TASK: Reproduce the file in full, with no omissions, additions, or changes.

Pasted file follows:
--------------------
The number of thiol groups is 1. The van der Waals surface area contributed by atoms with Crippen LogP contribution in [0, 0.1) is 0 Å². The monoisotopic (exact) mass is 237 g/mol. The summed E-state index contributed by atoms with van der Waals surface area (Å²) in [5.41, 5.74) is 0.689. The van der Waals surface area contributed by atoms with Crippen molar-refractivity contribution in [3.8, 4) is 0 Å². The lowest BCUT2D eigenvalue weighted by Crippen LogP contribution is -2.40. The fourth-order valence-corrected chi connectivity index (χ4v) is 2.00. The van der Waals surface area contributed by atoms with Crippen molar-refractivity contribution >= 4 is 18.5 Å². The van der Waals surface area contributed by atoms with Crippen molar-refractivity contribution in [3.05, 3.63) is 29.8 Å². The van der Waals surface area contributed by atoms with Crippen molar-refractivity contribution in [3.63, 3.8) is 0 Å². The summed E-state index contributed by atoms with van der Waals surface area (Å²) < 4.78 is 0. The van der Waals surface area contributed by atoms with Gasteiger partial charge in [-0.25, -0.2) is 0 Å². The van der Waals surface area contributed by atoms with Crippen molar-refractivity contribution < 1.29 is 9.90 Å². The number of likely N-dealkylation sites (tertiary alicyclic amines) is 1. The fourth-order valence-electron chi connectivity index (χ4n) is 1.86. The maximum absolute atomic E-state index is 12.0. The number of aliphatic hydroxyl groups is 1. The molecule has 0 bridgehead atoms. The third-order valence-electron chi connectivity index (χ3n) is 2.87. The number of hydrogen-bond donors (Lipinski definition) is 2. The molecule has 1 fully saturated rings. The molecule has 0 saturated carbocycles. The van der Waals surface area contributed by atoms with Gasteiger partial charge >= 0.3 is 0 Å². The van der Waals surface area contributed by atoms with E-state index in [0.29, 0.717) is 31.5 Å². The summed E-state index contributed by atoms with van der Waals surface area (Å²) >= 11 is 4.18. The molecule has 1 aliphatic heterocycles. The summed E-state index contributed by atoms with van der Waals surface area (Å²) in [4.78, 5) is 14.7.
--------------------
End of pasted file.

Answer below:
The number of thiol groups is 1. The van der Waals surface area contributed by atoms with Crippen LogP contribution in [0, 0.1) is 0 Å². The monoisotopic (exact) mass is 237 g/mol. The summed E-state index contributed by atoms with van der Waals surface area (Å²) in [5.41, 5.74) is 0.689. The van der Waals surface area contributed by atoms with Crippen molar-refractivity contribution in [3.8, 4) is 0 Å². The lowest BCUT2D eigenvalue weighted by Crippen LogP contribution is -2.40. The fourth-order valence-corrected chi connectivity index (χ4v) is 2.00. The van der Waals surface area contributed by atoms with Crippen molar-refractivity contribution >= 4 is 18.5 Å². The van der Waals surface area contributed by atoms with Crippen molar-refractivity contribution in [3.05, 3.63) is 29.8 Å². The van der Waals surface area contributed by atoms with Crippen molar-refractivity contribution in [3.63, 3.8) is 0 Å². The summed E-state index contributed by atoms with van der Waals surface area (Å²) < 4.78 is 0. The van der Waals surface area contributed by atoms with Gasteiger partial charge in [-0.25, -0.2) is 0 Å². The van der Waals surface area contributed by atoms with Crippen molar-refractivity contribution < 1.29 is 9.90 Å². The number of likely N-dealkylation sites (tertiary alicyclic amines) is 1. The fourth-order valence-electron chi connectivity index (χ4n) is 1.86. The maximum absolute atomic E-state index is 12.0. The number of aliphatic hydroxyl groups is 1. The molecule has 0 bridgehead atoms. The third-order valence-electron chi connectivity index (χ3n) is 2.87. The number of hydrogen-bond donors (Lipinski definition) is 2. The molecule has 1 fully saturated rings. The molecule has 0 saturated carbocycles. The van der Waals surface area contributed by atoms with Gasteiger partial charge >= 0.3 is 0 Å². The van der Waals surface area contributed by atoms with E-state index in [0.29, 0.717) is 31.5 Å². The summed E-state index contributed by atoms with van der Waals surface area (Å²) >= 11 is 4.18. The molecule has 1 aliphatic heterocycles. The summed E-state index contributed by atoms with van der Waals surface area (Å²) in [4.78, 5) is 14.7.